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When good intentions are too close to call

By Raymond Zhou | China Daily | Updated: 2016-12-05 07:40

When good intentions are too close to call<BR>

[Cai Meng/China Daily]

Within half an hour on Nov 30, I went on a personal roller coaster between feeling mildly good about myself to feeling duped.

It was all because I had forwarded an article on WeChat.

The article detailed the difficulties faced by Luo Er, a reporter in Shenzhen, whose 5-year-old daughter, Luo Yixiao, was in intensive care for leukemia. He mentioned the treatment could cost between 10,000 yuan ($1,500) to 30,000 yuan a day. But instead of explicitly asking for donation, he said forwarding his article would suffice as a third party would pay 1 yuan each time it was reposted.

I normally refrain from doing such "good deeds" but Luo's status as a journalist, his recounting of the details of his daughter's situation and his non-coercion in seeking public support lend it credibility. Most crucial of all, my brother recently died of colon cancer and I had a reflex of empathy for Luo.

Little did I know that when I was reposting it to my friends on the app, the piece was being debunked: Luo had three properties in the city where real estate prices are sky high. He had vastly exaggerated his financial need.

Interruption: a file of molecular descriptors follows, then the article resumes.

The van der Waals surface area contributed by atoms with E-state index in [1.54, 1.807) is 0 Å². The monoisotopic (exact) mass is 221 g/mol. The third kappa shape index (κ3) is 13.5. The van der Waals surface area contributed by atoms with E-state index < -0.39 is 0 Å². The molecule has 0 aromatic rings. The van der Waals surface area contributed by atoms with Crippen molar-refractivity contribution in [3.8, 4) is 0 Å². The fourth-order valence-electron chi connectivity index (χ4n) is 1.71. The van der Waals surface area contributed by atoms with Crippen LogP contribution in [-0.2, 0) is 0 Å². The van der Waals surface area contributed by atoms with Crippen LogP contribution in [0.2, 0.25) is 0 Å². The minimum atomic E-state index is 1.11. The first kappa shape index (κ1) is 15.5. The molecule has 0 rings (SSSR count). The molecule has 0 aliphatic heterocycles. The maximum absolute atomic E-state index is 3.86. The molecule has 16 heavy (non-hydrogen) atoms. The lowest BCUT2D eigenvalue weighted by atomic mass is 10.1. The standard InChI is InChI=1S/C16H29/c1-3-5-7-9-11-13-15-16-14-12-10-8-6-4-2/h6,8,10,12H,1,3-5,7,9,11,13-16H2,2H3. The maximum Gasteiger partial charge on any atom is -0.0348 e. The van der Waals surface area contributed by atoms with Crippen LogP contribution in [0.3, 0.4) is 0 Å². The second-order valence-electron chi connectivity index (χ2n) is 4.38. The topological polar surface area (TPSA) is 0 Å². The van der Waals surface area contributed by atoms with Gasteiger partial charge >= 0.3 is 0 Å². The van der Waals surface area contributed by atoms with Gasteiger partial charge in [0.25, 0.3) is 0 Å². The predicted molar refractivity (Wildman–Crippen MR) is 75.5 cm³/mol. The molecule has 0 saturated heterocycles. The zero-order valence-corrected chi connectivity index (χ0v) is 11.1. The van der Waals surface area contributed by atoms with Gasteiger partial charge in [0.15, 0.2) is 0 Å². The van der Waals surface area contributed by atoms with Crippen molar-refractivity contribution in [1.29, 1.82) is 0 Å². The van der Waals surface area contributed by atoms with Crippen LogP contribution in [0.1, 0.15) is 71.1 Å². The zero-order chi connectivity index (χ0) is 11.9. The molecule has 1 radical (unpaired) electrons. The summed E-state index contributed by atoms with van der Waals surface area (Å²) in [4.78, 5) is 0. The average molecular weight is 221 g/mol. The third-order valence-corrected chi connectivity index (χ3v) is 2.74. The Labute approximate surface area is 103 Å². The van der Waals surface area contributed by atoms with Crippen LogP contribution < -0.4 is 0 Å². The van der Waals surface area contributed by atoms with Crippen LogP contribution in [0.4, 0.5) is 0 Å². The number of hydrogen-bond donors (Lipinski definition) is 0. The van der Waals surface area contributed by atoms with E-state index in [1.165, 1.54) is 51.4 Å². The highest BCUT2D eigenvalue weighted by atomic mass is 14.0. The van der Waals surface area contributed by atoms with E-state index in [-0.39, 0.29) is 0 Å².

The whole thing was a scam concocted by a company whose goal was to accumulate eyeballs.

I quickly deleted my post, feeling bad about anyone who might have lost money because of my impulsive act. But I also thought things weren't as clear-cut as they were made out to be.

Thanks to the timely reaction of local media and relevant organizations, the truth emerged the next day. And indeed, it was not all black and white.

The medical condition of Luo's daughter was accurate. In China, it would be a gross violation of ethics if a parent makes up such a claim. It would be seen as a curse on one's child.

Luo indeed has three properties-one in Shenzhen, where the family resides, and two in neighboring Dongguan. The Dongguan apartments have not been issued ownership permits yet, which makes resale a bit hard. And all three units are far from being highly valued.

Luo's monthly salary is 4,000 yuan and he is the only breadwinner in his household. It seems the family is on the lower end of the middle-class spectrum.

Luo's deal with a marketing firm was not complicated. The company would pay him a minimum of 20,000 yuan and a maximum of 500,000 yuan for the total number of repostings, accounting for the 1 yuan donation.

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